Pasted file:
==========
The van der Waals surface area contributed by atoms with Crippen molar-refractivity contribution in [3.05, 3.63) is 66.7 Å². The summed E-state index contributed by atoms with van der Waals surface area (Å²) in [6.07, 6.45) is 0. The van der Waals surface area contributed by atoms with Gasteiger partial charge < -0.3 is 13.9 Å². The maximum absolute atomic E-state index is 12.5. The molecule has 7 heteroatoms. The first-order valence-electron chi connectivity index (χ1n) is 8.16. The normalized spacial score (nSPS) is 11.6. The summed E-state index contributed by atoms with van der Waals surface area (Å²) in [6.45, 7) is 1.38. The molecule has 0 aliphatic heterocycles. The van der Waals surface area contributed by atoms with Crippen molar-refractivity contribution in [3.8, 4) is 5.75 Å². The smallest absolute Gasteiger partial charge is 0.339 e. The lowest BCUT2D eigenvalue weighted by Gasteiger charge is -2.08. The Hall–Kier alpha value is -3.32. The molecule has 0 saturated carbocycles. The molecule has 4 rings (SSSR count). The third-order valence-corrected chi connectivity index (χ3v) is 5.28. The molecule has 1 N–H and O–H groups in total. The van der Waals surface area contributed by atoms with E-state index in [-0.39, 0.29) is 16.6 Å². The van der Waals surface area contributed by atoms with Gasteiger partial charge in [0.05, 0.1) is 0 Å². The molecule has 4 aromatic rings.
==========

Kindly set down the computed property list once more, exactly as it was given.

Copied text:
The van der Waals surface area contributed by atoms with Crippen molar-refractivity contribution in [3.05, 3.63) is 66.7 Å². The summed E-state index contributed by atoms with van der Waals surface area (Å²) in [6.07, 6.45) is 0. The van der Waals surface area contributed by atoms with Gasteiger partial charge < -0.3 is 13.9 Å². The maximum absolute atomic E-state index is 12.5. The molecule has 7 heteroatoms. The first-order valence-electron chi connectivity index (χ1n) is 8.16. The normalized spacial score (nSPS) is 11.6. The summed E-state index contributed by atoms with van der Waals surface area (Å²) in [6.45, 7) is 1.38. The molecule has 0 aliphatic heterocycles. The van der Waals surface area contributed by atoms with Crippen molar-refractivity contribution in [3.8, 4) is 5.75 Å². The smallest absolute Gasteiger partial charge is 0.339 e. The lowest BCUT2D eigenvalue weighted by Gasteiger charge is -2.08. The Hall–Kier alpha value is -3.32. The molecule has 0 saturated carbocycles. The molecule has 4 rings (SSSR count). The third-order valence-corrected chi connectivity index (χ3v) is 5.28. The molecule has 1 N–H and O–H groups in total. The van der Waals surface area contributed by atoms with E-state index in [-0.39, 0.29) is 16.6 Å². The van der Waals surface area contributed by atoms with Gasteiger partial charge in [0.05, 0.1) is 0 Å². The molecule has 4 aromatic rings.